Ishida Akira’s Amazing Voice Work in Showa Genroku Rakugo Shinjuu

yakumo-old

One of the best anime of 2016, Showa Genroku Rakugo Shinjuu, has returned for the Winter 2017, and with it some of the finest voice acting in recent anime history. Given that rakugo performers are themselves supposed to be able to take on many roles while telling a story, it requires the seiyuu playing these characters to have a great deal of convincing range. Nowhere is this more evident than in the voice of Ishida Akira, who plays Yuurakutei Yakumo the Eighth.

Ishida Akira has been a major player in anime since the 1990s, with roles such as Xelloss from Slayers and Athrun Zala from Gundam SEED to his name. However, what made me realize the sheer skill Ishida possesses is an audio clip of him performing seven different people, male and female, of all ages. From a young girl to an elderly grandpa, he can do it all. So, when he first appeared in Rakugo Shinjuu as Yakumo, I expected great things—an expectation that was fulfilled in spades. There’s a clear distinction in season 1 between Yakumo’s younger self in the past, and his elderly demeanor in the present.

To my surprise, season 2 turns out to show off Ishida’s chops even better. In this sequel, Yakumo is even older, and Ishida actually goes as far as to modify his performance to further show the passing of time. Often, I find that voice actors will have an “elderly voice,” but will not necessarily make the distinction between someone in his 60s versus someone in his 70s, for example. Ishida, however, does just that. His voice in season 1 had the weight of many years in it, but by season 2 it’s slower, deeper, and just a bit less coherent, as if that weight has finally started dragging his body down.

What’s even more impressive is when he performs privately for Yotarou (a.k.a. the new Sukeroku). Here, despite the strain it puts on him, Yakumo gives an extremely lively rakugo show. Pay attention to Ishida’s acting here, as he’s not just changing his voice to play younger characters as you would expect from any other professional voice actor. Instead, Ishida purposely plays a man in the twilight of his life imitating younger people as he performs. His enunciation is much clearer when he’s “on-stage,” but nevertheless has that characteristic elderly drawl. When he finishes and appears completely exhausted, and his voice reverts to “normal.”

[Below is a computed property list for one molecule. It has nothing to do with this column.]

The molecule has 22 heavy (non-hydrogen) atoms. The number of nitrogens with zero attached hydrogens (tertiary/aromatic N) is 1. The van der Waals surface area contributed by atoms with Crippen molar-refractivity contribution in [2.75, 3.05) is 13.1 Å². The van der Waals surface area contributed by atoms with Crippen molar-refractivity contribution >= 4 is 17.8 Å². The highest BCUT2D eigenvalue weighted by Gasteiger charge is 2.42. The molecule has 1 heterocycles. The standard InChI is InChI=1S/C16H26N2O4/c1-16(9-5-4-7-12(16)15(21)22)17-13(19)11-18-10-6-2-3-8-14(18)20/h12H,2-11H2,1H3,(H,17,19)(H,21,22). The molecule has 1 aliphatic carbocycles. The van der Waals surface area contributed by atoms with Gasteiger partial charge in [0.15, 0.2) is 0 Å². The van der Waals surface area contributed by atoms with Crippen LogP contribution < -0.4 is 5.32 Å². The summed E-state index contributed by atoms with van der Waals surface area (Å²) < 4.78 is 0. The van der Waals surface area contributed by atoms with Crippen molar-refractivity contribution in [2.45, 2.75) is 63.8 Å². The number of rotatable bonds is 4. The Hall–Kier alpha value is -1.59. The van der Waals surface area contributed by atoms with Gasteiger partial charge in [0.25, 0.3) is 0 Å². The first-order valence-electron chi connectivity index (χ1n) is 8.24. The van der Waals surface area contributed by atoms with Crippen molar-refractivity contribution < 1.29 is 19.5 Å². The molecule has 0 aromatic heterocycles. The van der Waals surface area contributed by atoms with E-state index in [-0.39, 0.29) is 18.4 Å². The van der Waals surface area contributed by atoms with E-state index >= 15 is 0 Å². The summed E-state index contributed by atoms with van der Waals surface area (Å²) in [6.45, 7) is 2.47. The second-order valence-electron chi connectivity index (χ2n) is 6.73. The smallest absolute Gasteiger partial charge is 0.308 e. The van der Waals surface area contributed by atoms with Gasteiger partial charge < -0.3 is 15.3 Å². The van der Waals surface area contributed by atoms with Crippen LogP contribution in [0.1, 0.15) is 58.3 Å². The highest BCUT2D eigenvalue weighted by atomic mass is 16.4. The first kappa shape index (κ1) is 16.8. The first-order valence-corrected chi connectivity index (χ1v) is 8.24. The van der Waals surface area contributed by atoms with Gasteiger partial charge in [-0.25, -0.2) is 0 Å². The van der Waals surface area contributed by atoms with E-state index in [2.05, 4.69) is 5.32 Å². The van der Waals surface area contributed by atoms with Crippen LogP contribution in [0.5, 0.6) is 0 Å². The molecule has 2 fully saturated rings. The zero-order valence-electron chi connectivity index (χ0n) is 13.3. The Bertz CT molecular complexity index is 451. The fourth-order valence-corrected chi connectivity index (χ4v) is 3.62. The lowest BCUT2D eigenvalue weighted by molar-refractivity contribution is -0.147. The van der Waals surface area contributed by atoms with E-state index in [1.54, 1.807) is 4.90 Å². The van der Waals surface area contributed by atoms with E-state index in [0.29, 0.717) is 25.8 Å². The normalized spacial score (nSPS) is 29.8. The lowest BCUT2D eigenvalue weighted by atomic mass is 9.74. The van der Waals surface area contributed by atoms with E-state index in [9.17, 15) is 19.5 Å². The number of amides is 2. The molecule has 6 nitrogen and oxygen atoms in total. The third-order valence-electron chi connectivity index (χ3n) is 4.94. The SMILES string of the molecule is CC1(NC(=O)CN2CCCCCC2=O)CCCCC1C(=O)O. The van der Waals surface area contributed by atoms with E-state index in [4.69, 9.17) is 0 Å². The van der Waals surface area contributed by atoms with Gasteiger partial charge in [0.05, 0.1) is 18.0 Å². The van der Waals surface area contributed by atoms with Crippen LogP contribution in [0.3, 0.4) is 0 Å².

Ishida’s performance is just one aspect of why Showa Genroku Rakugo Shinjuu is amazing, but it gives the series as a whole such a powerful presence. It’s great to see the guy in a role where he can really show the full extent of his talent.

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New Mewtwo Voice Actor for Super Smash Bros.

Upon hearing Mewtwo in Super Smash Bros. for Nintendo 3DS & Wii U for the first time, I was convinced that they had brought back the original actor, Ichimura Masachika, from the film Mewtwo Strikes Back. However, it actually turns out to be someone doing an excellent imitation (with the help of a voice filter), and whose acting chops are impressive in their own right. While the new actor Fujiwara Keiji might not have the cred of being an established theater actor like Ichimura is (he’s most famous for playing the titular character in the original Japanese Phantom of the Opera), you might know him for some of the following roles: